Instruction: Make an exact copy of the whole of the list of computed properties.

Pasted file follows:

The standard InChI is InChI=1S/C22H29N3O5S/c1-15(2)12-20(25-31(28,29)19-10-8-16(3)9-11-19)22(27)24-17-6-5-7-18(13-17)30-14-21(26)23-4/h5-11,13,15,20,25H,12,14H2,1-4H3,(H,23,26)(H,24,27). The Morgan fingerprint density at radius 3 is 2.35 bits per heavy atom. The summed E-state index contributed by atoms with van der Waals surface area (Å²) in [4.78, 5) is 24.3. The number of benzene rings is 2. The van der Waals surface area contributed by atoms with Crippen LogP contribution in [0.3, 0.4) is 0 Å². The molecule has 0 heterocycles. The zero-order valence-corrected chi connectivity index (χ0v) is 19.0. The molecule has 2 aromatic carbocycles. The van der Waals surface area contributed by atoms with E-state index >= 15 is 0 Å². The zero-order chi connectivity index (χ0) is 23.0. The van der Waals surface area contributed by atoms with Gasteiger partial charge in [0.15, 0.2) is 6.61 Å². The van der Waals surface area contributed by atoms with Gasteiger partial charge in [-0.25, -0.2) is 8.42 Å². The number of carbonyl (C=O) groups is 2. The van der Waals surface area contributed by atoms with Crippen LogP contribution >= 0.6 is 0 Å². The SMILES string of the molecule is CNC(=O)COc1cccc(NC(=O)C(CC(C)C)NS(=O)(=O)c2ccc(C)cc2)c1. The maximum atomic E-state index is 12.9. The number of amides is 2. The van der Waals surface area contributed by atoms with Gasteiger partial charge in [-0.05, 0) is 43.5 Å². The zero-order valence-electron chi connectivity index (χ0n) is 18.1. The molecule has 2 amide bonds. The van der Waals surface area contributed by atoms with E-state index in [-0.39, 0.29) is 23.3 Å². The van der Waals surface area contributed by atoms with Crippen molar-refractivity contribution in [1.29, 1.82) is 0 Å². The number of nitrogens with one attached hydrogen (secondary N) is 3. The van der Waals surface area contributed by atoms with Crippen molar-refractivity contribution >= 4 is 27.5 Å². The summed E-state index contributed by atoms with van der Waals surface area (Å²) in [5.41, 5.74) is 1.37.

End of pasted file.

The standard InChI is InChI=1S/C22H29N3O5S/c1-15(2)12-20(25-31(28,29)19-10-8-16(3)9-11-19)22(27)24-17-6-5-7-18(13-17)30-14-21(26)23-4/h5-11,13,15,20,25H,12,14H2,1-4H3,(H,23,26)(H,24,27). The Morgan fingerprint density at radius 3 is 2.35 bits per heavy atom. The summed E-state index contributed by atoms with van der Waals surface area (Å²) in [4.78, 5) is 24.3. The number of benzene rings is 2. The van der Waals surface area contributed by atoms with Crippen LogP contribution in [0.3, 0.4) is 0 Å². The molecule has 0 heterocycles. The zero-order valence-corrected chi connectivity index (χ0v) is 19.0. The molecule has 2 aromatic carbocycles. The van der Waals surface area contributed by atoms with E-state index >= 15 is 0 Å². The zero-order chi connectivity index (χ0) is 23.0. The van der Waals surface area contributed by atoms with Gasteiger partial charge in [0.15, 0.2) is 6.61 Å². The van der Waals surface area contributed by atoms with Gasteiger partial charge in [-0.25, -0.2) is 8.42 Å². The number of carbonyl (C=O) groups is 2. The van der Waals surface area contributed by atoms with Crippen LogP contribution >= 0.6 is 0 Å². The SMILES string of the molecule is CNC(=O)COc1cccc(NC(=O)C(CC(C)C)NS(=O)(=O)c2ccc(C)cc2)c1. The maximum atomic E-state index is 12.9. The number of amides is 2. The van der Waals surface area contributed by atoms with Gasteiger partial charge in [-0.05, 0) is 43.5 Å². The zero-order valence-electron chi connectivity index (χ0n) is 18.1. The molecule has 2 amide bonds. The van der Waals surface area contributed by atoms with E-state index in [-0.39, 0.29) is 23.3 Å². The van der Waals surface area contributed by atoms with Crippen molar-refractivity contribution in [1.29, 1.82) is 0 Å². The number of nitrogens with one attached hydrogen (secondary N) is 3. The van der Waals surface area contributed by atoms with Crippen molar-refractivity contribution >= 4 is 27.5 Å². The summed E-state index contributed by atoms with van der Waals surface area (Å²) in [5.41, 5.74) is 1.37.